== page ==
Ruby Summary

  1. Avoid using Global scope and Global Variables. Global scope means scope that covers the entire program. Global variables are distinguished by starting with a dollar-sign ($) character. The Ruby interpreter starts up with a fairly large number of global variables already initialized. Global variables are distinguished by starting with a dollar-sign ($) character. The Ruby interpreter starts up with a fairly large number of global variables already initialized. Global variables don't mesh well with the ideals of object-oriented programming, as once you start using global variables across an application, your code is likely to become dependent on them. Because the ability to separate blocks of logic from one another is a useful aspect of object-oriented programming, global variables are not favored.
  2. gets (get a string) and chomp (a string method) are used to accept input from a user.
  3. gets returns a string and a '\n' character, while chomp removes this '\n'.
  4. STDOUT is a global constant which is the actual standard output stream for the program. flush flushes any buffered data within io to the underlying operating system (note that this is Ruby internal buffering only; the OS may buffer the data as well). The usage is not mandatory but recommended.
  5. To format the output to say 2 decimal places, we can use the Kernel's format method.
  6. Ruby Names are used to refer to constants, variables, methods, classes, and modules. The first character of a name helps Ruby to distinguish its intended use.
  7. Lowercase letter means the characters "a" though "z", as well as "_", the underscore. Uppercase letter means "A" though "Z", and digit means "0" through "9".
  8. A name is an uppercase letter, lowercase letter, or an underscore, followed by Name characters: This is any combination of upper- and lowercase letters, underscore and digits.
  9. You can use variables in your Ruby programs without any declarations. Variable name itself denotes its scope (local, global, instance, etc.).
  10. REMEMBER the way local, instance, class and global variables, constants and method names are declared.
  11. "?", "!" and "=" are the only weird characters allowed as method name suffixes.
  12. The Ruby convention is to use underscores to separate words in a multiword method or variable name. By convention, most constants are written in all uppercase with underscores to separate words, LIKE_THIS. Ruby class and module names are also constants, but they are conventionally written using initial capital letters and camel case, LikeThis. More examples: MyModule, MyClass, My_Constant, my_variable.
  13. Any given variable can at different times hold references to objects of many different types.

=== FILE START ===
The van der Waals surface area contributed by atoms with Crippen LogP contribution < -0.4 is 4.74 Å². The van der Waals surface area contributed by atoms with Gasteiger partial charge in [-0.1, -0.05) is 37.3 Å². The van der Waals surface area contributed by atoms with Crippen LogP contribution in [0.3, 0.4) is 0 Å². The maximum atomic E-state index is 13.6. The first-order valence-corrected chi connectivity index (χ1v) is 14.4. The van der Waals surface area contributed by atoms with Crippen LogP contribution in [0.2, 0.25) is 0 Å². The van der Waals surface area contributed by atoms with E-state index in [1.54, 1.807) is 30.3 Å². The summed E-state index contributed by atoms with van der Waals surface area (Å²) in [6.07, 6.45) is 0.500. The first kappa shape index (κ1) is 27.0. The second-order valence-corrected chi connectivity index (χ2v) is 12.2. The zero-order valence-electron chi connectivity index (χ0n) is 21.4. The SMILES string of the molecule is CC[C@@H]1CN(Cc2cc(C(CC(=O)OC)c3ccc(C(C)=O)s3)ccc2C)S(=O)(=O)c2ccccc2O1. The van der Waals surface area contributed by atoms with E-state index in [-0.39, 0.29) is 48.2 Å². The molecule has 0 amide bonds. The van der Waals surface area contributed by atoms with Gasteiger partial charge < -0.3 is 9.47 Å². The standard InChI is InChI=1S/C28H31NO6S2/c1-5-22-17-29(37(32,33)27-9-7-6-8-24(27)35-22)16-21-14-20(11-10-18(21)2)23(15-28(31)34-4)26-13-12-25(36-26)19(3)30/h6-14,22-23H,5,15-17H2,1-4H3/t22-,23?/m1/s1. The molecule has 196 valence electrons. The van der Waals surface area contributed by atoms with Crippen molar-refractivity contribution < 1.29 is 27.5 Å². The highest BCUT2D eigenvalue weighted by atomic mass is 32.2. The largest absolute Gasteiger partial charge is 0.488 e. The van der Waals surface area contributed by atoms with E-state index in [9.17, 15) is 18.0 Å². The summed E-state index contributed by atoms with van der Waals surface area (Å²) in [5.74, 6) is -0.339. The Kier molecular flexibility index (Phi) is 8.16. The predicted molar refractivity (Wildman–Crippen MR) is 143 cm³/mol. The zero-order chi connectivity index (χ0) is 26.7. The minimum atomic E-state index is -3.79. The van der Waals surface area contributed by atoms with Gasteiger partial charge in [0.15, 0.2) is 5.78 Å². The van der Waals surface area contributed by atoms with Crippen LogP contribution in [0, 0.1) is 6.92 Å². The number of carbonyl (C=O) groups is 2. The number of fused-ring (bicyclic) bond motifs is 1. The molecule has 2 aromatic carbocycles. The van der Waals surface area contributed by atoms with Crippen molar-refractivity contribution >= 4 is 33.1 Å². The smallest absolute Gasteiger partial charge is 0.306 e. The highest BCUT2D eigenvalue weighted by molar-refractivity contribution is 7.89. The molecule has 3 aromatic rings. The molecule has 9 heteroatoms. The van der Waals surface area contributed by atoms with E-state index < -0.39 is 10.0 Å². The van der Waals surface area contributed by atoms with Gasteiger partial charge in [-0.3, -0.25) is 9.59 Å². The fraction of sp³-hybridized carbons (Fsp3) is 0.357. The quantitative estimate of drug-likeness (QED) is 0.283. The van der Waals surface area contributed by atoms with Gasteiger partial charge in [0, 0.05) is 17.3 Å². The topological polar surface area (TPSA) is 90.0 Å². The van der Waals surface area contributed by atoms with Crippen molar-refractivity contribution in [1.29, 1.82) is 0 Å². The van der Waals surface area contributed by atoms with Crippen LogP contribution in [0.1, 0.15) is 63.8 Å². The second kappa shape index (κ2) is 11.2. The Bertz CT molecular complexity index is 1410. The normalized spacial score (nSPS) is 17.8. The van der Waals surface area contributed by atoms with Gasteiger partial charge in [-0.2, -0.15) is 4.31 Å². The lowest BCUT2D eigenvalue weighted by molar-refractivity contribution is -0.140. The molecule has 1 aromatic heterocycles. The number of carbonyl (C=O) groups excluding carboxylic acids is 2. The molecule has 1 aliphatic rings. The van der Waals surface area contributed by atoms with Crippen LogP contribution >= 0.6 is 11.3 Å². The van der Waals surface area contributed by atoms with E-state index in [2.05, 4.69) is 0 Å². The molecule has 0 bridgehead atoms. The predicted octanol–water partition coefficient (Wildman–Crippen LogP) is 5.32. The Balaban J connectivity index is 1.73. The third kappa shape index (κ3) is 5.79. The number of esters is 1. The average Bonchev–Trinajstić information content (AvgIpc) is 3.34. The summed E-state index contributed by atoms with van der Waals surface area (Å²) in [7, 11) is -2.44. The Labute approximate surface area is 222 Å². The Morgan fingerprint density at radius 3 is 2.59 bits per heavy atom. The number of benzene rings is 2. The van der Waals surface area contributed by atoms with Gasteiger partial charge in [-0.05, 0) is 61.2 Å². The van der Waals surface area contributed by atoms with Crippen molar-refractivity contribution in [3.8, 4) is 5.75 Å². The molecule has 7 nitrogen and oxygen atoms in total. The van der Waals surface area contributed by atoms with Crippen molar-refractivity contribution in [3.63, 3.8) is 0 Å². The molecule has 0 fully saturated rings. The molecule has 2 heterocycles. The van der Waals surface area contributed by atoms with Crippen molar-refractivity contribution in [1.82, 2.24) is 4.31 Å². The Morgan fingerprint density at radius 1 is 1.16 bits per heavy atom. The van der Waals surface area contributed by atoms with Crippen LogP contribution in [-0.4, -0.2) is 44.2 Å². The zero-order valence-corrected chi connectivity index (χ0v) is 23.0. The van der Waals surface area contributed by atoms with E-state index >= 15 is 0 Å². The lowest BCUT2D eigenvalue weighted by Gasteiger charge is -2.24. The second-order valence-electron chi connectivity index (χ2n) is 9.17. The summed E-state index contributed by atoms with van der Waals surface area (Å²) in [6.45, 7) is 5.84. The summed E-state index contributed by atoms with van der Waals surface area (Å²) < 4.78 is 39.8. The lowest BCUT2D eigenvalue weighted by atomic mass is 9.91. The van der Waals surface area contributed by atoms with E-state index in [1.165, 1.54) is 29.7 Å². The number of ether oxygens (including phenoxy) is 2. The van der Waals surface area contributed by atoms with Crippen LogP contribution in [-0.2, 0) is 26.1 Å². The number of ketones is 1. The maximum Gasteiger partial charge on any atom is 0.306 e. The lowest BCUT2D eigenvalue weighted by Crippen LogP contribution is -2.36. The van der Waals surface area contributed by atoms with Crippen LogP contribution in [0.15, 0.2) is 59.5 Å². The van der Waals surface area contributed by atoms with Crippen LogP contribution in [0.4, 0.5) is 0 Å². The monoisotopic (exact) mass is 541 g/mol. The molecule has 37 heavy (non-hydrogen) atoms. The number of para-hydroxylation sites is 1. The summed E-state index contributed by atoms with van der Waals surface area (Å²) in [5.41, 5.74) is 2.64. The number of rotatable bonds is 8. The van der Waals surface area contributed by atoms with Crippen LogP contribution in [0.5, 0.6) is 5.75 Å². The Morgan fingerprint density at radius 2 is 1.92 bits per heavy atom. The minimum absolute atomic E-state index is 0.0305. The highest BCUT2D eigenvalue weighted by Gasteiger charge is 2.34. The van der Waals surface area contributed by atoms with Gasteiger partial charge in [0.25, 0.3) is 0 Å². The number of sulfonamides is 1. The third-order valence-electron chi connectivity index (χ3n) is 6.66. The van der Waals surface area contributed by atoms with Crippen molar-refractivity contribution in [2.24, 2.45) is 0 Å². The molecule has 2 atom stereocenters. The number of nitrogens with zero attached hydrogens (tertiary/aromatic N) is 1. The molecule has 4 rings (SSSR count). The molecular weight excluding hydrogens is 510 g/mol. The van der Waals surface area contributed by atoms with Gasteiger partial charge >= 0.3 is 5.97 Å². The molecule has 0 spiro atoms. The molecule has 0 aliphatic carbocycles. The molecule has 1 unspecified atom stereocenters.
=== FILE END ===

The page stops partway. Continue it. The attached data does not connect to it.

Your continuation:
14. Variables in Ruby act as "references" to objects, which undergo automatic garbage collection.
  15. For the time being, remember that Ruby is dynamically typed and that in Ruby, everything you manipulate is an object and the results of those manipulations are themselves objects.
  16. The basic types in Ruby are Numeric (subtypes include Fixnum, Integer, and Float), String, Array, Hash, Object, Symbol, Range, and RegExp.
  17. For the time being, remember that you can always see what object you are in (current object) by using the special variable self.
  18. We use def and end to declare a method. Parameters are simply a list of local variable names in parentheses.
  19. We do not declare the return type; a method returns the value of the last statement.
  20. It is recommended that you leave a single blank line between each method definition.
  21. Ruby allows parentheses to be omitted from most method declarations and / or invocations. In simple cases, this results in clean-looking code. In complex cases, however, it causes syntactic ambiguities and confusion.
  22. Methods that act as Boolean queries are often named with a trailing ?
  23. Methods that are "dangerous," or modify the receiver, might be named with a trailing ! (Bang methods)
  24. Ruby lets you specify default values for a method's arguments-values that will be used if the caller doesn't pass them explicitly. You do this using the assignment operator.
  25. For now remember that there is an interpolation operator #{...}
  26. alias creates a new name that refers to an existing method. When a method is aliased, the new name refers to a copy of the original method's body. If the method is subsequently redefined, the aliased name will still invoke the original implementation.
  27. In Ruby, we can write methods that can accept variable number of parameters.
  28. There's no limit to the number of parameters one can pass to a method.
  29. The sequence in which the parameters are put on to the stack are left to right.

Note: The Ruby Logo is Copyright (c) 2006, Yukihiro Matsumoto. I have made extensive references to information, related to Ruby, available in the public domain (wikis and the blogs, articles of various Ruby Gurus), my acknowledgment and thanks to all of them. Much of the material on and in the course at is drawn primarily from the Programming Ruby book, available from The Pragmatic Bookshelf.